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POWER LINE INTERFERENCE

Discussion in 'General Discussion' started by Gary M, Feb 13, 2016.

  1. Gary M

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    I know that you shouldn't fly a UAS close to power lines because they can interfere with the compass, etc. But is there a "Rule of thumb" distance to keep in mind? The closest place to my house to launch (right across the street) is a huge field. It has one power line running through it. This isn't a huge set of lines on big towers, etc, just two little lines on wood poles like you'd see in any given neighborhood. I can set up to fly several hundred feet from them in either direction, but what about when flying over them? I'm sure on longer flights there's no getting around flying over power lines on occasion right?
     
  2. Reed L

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    I've got towers below the mountain that I take off from and stay 100' above and have never had a problem. I have to cross over them to fly in that one spot.
     
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  3. eaglegoaltender

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    This is not a "rule of thumb" but is a ROW (right of way) in most cases and in most areas: high voltage transmission lines regardless of size have a 30m (100ft) ROW - meaning to be safe you should be flying and calibrating beyond that ROW.

    All electricity transmission lines produce a magnetic filed - of course, dependent of amount of voltage being carried by them and the conditions (damp or dry day) the interference and range of same may vary. Let's face it, when you are in an area with very high EMI it is no different than standing on a large magnet while trying to calibrate your Phantom - not something any of us would consider doing.

    The very high voltage transmissions lines (atop high metal towers) can be in the range of 300-500kv+ and the magnetic field surrounding them can be very significant and has been measured out and into the 50m range (165ft.) - also dependent on shielding provided for the lines (most high voltage lines offer little or no shielding). The EMI from those does drop quite a bit around the 20m or so (65ft) mark (not to be interpreted as being a safe area at all with regard to flying or calibrating).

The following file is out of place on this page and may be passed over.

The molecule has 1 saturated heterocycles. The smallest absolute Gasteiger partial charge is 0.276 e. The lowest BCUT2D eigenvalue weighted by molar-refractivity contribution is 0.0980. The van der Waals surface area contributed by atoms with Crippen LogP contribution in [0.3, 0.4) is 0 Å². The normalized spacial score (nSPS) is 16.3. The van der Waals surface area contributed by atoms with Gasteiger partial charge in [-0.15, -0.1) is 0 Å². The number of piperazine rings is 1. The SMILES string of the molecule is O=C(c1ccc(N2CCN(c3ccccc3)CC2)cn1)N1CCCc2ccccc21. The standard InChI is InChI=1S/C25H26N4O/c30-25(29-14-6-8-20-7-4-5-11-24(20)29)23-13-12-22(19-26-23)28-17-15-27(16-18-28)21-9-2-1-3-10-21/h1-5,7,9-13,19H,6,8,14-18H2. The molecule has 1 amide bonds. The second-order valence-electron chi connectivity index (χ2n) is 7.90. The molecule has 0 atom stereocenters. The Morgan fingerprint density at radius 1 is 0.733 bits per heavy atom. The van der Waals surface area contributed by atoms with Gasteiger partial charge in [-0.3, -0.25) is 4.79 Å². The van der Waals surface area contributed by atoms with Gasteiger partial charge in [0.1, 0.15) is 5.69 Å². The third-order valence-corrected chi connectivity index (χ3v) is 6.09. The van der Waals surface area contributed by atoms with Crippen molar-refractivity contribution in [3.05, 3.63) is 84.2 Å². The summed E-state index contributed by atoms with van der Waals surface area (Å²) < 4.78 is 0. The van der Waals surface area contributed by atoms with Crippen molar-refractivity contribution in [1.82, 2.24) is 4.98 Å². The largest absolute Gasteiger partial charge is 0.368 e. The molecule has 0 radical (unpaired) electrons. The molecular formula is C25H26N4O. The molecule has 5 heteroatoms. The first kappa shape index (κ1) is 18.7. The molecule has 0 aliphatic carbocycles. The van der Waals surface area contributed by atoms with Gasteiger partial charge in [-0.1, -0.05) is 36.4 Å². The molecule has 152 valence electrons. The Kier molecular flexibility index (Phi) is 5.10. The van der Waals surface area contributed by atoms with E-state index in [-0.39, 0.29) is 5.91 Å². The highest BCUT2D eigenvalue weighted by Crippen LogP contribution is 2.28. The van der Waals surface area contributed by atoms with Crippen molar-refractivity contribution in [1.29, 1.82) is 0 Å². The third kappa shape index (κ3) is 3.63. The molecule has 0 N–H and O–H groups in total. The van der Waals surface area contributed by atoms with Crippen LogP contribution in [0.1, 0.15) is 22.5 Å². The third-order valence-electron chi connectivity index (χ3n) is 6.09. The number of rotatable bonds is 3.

More common high voltage transmission lines on towers where I am are in the 230kv range and obviously don't have as large a magnetic field surrounding them, hence less EMI - but still do pose an issue as to same. In fact in my business where I do vibration testing and IR studies, I have noticed on my vibration analyzer FFT plot - a significant peak at 60hz and 120hz frequencies just by holding the attached vibration accelerometer in mid air! Walking away from the area and observing "live time" on the plot the peak is reduced in value and disappears the further I walk away (shielding the accelerometer also reduces the value at those frequencies).

    I have been testing the resistance and/or the effect of EMI around high voltage towers/lines on the Phantom as I plan on adding an IR camera to an Inspire 1 Pro or the Matric 100 as soon as the Flir XT camera is available (or I should say, I hope to). Having the ability to shoot for "hot spots" on any power lines (transmission or distribution lines) and/or transformers would be a great addition to the business I do now.

    IMO I would never fly under any hydro lines high voltage or not, for two reasons: one, high voltage EMI has been measured to be higher under these lines due to distance to the ground and less dissipation of EMI as compared to above or around them where the effect is less due to higher dissipation of same (NOTE: I am not saying here it is safe to fly around or above in near proximity here at all) . Secondly, if I lost communication or whatever with the Phantom and it went into the RTH stage - it very well could fly up and into the wires on its own (high voltage transmission or even just neighborhood distribution lines)!

    Interesting to note here as to EMI and the effect from same: Walking under high voltage lines (especially on a damp morning or day) you will see and feel the hair on your arm stand up. If one takes a close look at water droplets on blades of grass you can often see them dancing around from this same effect. Depending on the voltage lines, time of day and conditions, people have held a 4ft fluorescent light at ground level under the power lines and sometimes see it flicker - pretty cool, but also very telling!

    EDIT: Disclaimer, I am not in any way shape or form, advocating, encouraging or accepting any responsibility here for anyone with regard to high voltage towers to go out and do some "trial and error" flying and/or calibrating at or near high voltage towers or lines, or even to walk under them or test out the effect of same on oneself or the fluorescent bulb effect from same. We all have to identify and obey whatever the ROW is for high voltage or any power lines be they transmission or distribution regardless of voltage when it comes to our UAV's.
     
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